Italy’s foreign minister said Tuesday that they are ready to “positively evaluate” any request for air base or airspace use in the U.S. airstrikes against Islamic State militants in Libya. Italian Defense Minister Roberta Pinotti states that airstrikes will be considered if they yield a “more rapid and effective end” to the campaign. Thus far, Italian airspace territory and military bases have not been necessary for the U.S. to carry out airstrikes against ISIS strongholds in Libya. However, Italian officials have addressed the necessity of stabilizing Libya, which they believe will help control the migrant crisis and provide tighter national security for all of Europe.
Paolo Gentiloni, Italian Minister of Foreign Affairs, has stated on live television that use of Italian Naval Air Station Sigonella will be considered “if requested” and that the Italian parliament will be informed of any decisions that are made. Italian Prime Minister, Matteo Renzi, has stressed repeatedly in the past that Italy would support anti-ISIS action in Libya only if the U.N.-brokered “unity” government requested such raids.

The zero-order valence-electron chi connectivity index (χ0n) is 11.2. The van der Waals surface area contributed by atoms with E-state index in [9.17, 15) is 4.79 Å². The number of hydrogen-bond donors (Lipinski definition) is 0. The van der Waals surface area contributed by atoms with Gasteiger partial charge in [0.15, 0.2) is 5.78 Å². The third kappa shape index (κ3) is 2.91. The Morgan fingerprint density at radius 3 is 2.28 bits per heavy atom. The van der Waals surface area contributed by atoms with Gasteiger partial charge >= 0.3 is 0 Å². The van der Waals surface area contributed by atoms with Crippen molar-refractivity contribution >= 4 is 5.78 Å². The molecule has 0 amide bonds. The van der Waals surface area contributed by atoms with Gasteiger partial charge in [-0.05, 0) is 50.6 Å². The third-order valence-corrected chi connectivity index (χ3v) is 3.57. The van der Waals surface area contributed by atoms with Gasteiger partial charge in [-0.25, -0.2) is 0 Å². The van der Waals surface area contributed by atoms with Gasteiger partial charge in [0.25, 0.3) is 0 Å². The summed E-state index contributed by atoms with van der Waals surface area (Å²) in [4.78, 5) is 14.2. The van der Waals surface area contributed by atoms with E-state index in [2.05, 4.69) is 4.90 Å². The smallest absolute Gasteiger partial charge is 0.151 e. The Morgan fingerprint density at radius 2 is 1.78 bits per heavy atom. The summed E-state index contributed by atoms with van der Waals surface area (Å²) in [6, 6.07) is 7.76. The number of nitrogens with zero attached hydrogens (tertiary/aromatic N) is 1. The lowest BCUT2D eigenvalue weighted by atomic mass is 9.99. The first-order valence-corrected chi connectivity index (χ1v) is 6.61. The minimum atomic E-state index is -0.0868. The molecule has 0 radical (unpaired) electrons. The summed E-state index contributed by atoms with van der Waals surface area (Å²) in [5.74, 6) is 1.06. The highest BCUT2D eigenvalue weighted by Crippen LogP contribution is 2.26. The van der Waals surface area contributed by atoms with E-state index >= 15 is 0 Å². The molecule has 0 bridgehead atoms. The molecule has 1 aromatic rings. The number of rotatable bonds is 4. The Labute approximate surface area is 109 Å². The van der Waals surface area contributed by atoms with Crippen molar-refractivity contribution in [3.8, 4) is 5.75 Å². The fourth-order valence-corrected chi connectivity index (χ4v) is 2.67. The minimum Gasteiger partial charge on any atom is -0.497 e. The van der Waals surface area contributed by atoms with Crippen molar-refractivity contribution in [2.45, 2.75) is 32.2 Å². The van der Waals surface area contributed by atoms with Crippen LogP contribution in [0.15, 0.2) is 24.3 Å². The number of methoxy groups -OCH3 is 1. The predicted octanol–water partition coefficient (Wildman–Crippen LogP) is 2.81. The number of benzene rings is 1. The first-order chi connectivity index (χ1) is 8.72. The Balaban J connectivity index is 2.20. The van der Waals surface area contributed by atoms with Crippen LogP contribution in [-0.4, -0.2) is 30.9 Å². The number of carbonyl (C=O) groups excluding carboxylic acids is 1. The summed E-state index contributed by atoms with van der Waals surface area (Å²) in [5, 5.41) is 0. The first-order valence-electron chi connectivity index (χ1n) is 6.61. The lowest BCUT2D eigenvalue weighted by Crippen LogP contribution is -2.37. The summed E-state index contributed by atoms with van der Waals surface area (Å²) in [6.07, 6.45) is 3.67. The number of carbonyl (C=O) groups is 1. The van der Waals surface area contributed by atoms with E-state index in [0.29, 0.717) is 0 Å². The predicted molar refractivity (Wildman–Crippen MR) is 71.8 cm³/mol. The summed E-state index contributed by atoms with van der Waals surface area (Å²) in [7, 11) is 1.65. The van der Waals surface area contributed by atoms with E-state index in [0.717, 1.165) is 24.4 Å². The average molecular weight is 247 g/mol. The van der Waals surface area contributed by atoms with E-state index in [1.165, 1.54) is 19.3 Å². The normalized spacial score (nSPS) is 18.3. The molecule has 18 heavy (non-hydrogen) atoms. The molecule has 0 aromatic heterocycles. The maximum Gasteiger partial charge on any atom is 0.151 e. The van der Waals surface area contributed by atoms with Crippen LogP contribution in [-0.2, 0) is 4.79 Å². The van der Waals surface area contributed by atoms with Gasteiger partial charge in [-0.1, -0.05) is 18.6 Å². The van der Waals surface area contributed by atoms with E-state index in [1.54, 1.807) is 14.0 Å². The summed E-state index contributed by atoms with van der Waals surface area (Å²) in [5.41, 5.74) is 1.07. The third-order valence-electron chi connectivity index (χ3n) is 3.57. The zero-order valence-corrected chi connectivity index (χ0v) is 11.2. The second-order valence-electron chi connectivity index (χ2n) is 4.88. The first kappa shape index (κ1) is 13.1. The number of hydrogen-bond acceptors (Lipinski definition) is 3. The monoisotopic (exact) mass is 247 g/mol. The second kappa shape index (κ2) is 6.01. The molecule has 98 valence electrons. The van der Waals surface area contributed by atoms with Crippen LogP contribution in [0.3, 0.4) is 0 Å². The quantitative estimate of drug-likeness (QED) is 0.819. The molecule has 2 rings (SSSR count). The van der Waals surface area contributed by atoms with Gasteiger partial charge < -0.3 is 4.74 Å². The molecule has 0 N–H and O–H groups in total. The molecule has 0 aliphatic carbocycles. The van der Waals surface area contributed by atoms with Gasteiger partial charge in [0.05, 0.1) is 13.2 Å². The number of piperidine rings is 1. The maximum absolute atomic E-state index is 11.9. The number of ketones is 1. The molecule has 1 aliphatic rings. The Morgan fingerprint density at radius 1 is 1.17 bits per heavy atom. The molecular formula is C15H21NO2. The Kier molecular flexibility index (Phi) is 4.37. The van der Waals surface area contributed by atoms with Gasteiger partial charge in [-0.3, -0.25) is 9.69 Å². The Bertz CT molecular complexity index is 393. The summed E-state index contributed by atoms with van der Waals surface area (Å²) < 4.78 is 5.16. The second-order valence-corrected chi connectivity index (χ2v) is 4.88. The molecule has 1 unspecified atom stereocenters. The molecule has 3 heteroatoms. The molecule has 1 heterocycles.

The announcement came only one day after U.S. airstrikes on ISIS militants in their stronghold of Sirte, a Libyan coastal city, began. Gentiloni has welcomed American involvement. He stated that the militants are spread out throughout four of five compounds and that eradicating the threat would be very difficult. During the television broadcast he commented on American involvement stating: “I believe that it’s a very positive fact.”
Italian officials hope that stabilizing Libya will put an end to migrant smugglers taking advantage of the volatile area. Recently, migrant smugglers have exploited the conflict in Libya by using it as a distraction so they can successfully launch boats carrying hundreds of thousands of asylum-seekers and other refugees from Africa and the Middle East toward Italian shores.
Earlier this year the Italian government allowed American forces to use the base to launch drones for defensive purposes. This decision marks the first time the government will allow the bases to be used for offensive purposes by the American government in the war against ISIS in Libya.